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Mark Richardson

Half-way between Maine and Florida, in the heart of the Alleghenies,” wrote W. E. B. Du Bois in John Brown (1909), the year before he helped found the NAACP, “a mighty gateway lifts its head and discloses a scene which, a century and a quarter ago, Thomas Jefferson said was ‘worthy a voyage across the Atlantic.’ ” Whereupon he continues citing Jefferson's words from Notes on the State of Virginia (1785):

You stand on a very high point of land; on your right comes up the Shenandoah, having ranged along the foot of the mountain a hundred miles to find a vent; on your left approaches the Potomac, in quest of a passage also. In the moment of their junction they rush together against the mountain, rend it asunder, and pass off to the sea.

The place is Harpers Ferry Virginia later West Virginia where in ...

Article

Charles L. James

Born in Alexandria, Louisiana, the first child of a Roman Catholic bricklayer and a Methodist schoolteacher, Arna Wendell Bontemps grew up in California and graduated from Pacific Union College. After college he accepted a teaching position in Harlem at the height of the Harlem Renaissance, and in 1926 and 1927 won first prizes on three separate occasions in contests with other “New Negro” poets. The same years marked his marriage to Alberta Johnson and the start of a family of six children.

Bontemps's first effort at a novel (Chariot in the Cloud, 1929), a bildungsroman set in southern California, never found a publisher, but by mid-1931, as his teaching position in New York City ended, Harcourt accepted God Sends Sunday (1931 his novel about the rise and notoriety of Little Augie This tiny black jockey of the 1890s whose period of great luck ...

Article

Arna Bontemps was born in Alexandria, Louisiana, to parents of Creole descent who eventually converted to the Seventh-Day Adventist faith. While Arna was young, the Bontemps family moved to Los Angeles, California. The childhood loss of his mother and the stern upbringing by his pragmatic father affected him deeply. His father hoped, mistakenly, that his son would make the family trade of masonry his life's work. Educated at Seventh-Day Adventist institutions, Bontemps graduated from Pacific Union College in 1923. In 1924 he took a teaching job at the Harlem Academy in New York City.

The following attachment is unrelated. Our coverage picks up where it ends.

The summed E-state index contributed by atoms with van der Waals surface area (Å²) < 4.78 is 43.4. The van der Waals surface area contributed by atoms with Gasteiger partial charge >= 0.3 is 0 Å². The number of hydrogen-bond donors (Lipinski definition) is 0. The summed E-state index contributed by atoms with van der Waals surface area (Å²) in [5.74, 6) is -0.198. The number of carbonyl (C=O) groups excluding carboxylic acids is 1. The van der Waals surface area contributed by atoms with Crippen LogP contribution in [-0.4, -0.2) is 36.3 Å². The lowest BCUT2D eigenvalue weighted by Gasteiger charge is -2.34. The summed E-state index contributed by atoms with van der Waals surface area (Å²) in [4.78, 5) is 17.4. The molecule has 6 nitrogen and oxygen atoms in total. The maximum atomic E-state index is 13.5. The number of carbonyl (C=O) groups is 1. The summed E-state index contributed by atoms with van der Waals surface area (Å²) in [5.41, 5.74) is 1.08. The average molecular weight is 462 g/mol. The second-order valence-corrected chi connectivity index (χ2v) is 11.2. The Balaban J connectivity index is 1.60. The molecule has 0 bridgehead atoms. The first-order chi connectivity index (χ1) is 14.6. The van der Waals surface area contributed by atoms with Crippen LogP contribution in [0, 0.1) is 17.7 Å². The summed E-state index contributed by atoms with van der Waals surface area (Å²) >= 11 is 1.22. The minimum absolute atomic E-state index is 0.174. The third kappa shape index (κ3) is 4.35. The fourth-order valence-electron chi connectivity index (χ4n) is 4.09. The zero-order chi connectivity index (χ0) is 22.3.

Literary notice and success came early to Bontemps. His creativity and social conscience were excited by the cultural vitality he found in New York in the 1920s. By 1926 his poetry had appeared in two of the most important journals of the period, the National Association for the Advancement of Colored People ...

Article

Navneet Sethi

poet, anthologist, and librarian during the Harlem Renaissance. Born in Alexandria, Louisiana, from age three Arna Wendell Bontemps grew up in the Watts neighborhood of Los Angeles. After attending public schools there, he attended Pacific Union College in Angwin, California, graduating in 1923.

After college Bontemps, who had already begun writing, moved to New York City and became a teacher in Harlem. Like his contemporary Arthur A. Schomburg, Bontemps excavated the rich cultural heritage of the African American community and won recognition quite early. Opportunity magazine awarded Bontemps its Alexander Pushkin poetry prize twice: in 1926 for the poem “Golgotha Is a Mountain” and in 1927 for “The Return.” Also in 1927 his poem “Nocturne at Bethesda” won The Crisis magazine's first-ever poetry contest. In 1926 he married Alberta Johnson; they had six children.

Bontemps's first published novel for adults, God Sends Sunday (1931 ...

Article

Robert E. Fleming

writer, was born in Alexandria, Louisiana, the son of Paul Bismark Bontemps, a bricklayer, and Maria Carolina Pembroke, a schoolteacher. He was reared in Los Angeles, where his family moved when he was three. He graduated from Pacific Union College in Angwin, California, in 1923.Bontemps then moved to Harlem, New York, where the Harlem Renaissance had already attracted the attention of West Coast intellectuals. He found a teaching job at the Harlem Academy in 1924 and began to publish poetry. He won the Alexander Pushkin Prize from Opportunity, a journal published by the National Urban League, in 1926 and 1927 and The Crisis (official journal of the NAACP) Poetry Prize in 1926. His career soon intersected that of the poet Langston Hughes, with whom he became a close friend and sometime collaborator. In Harlem, Bontemps also came to know Countée Cullen, W ...

Article

Robert E. Fleming

Bontemps, Arna Wendell (13 October 1902–04 June 1973), writer, was born in Alexandria, Louisiana, the son of Paul Bismark Bontemps, a bricklayer, and Maria Carolina Pembroke, a schoolteacher. He was reared in Los Angeles, where his family moved when he was three. He graduated from Pacific Union College in Angwin, California, in 1923.

Bontemps then moved to New York’s Harlem, where the “Harlem Renaissance” had already attracted the attention of West Coast intellectuals. He found a teaching job at the Harlem Academy in 1924 and began to publish poetry. He won the Alexander Pushkin Prize of Opportunity, a journal published by the National Urban League, in 1926 and 1927 and the Crisis (official journal of the NAACP) Poetry Prize in 1926. His career soon intersected that of the poet Langston Hughes with whom he became a close friend and sometime collaborator In Harlem Bontemps also ...

Article

David L. Dudley

Claude Brown was born in New York City on 23 February 1937 to Henry Lee and Ossie Brock Brown, South Carolinians who had come north in 1935 looking for economic opportunities unavailable in the South. Growing up in Harlem involved Claude Brown in crime and violence early in his life. By the time he was ten, he had joined the stealing division of a notorious street gang and had a history of truancy and expulsion from school. At eleven, Brown was sent to the Wiltwyck school for delinquent boys, where he came under the supervision of Dr. Ernest Papanek, whose positive influence in his life Brown would later acknowledge.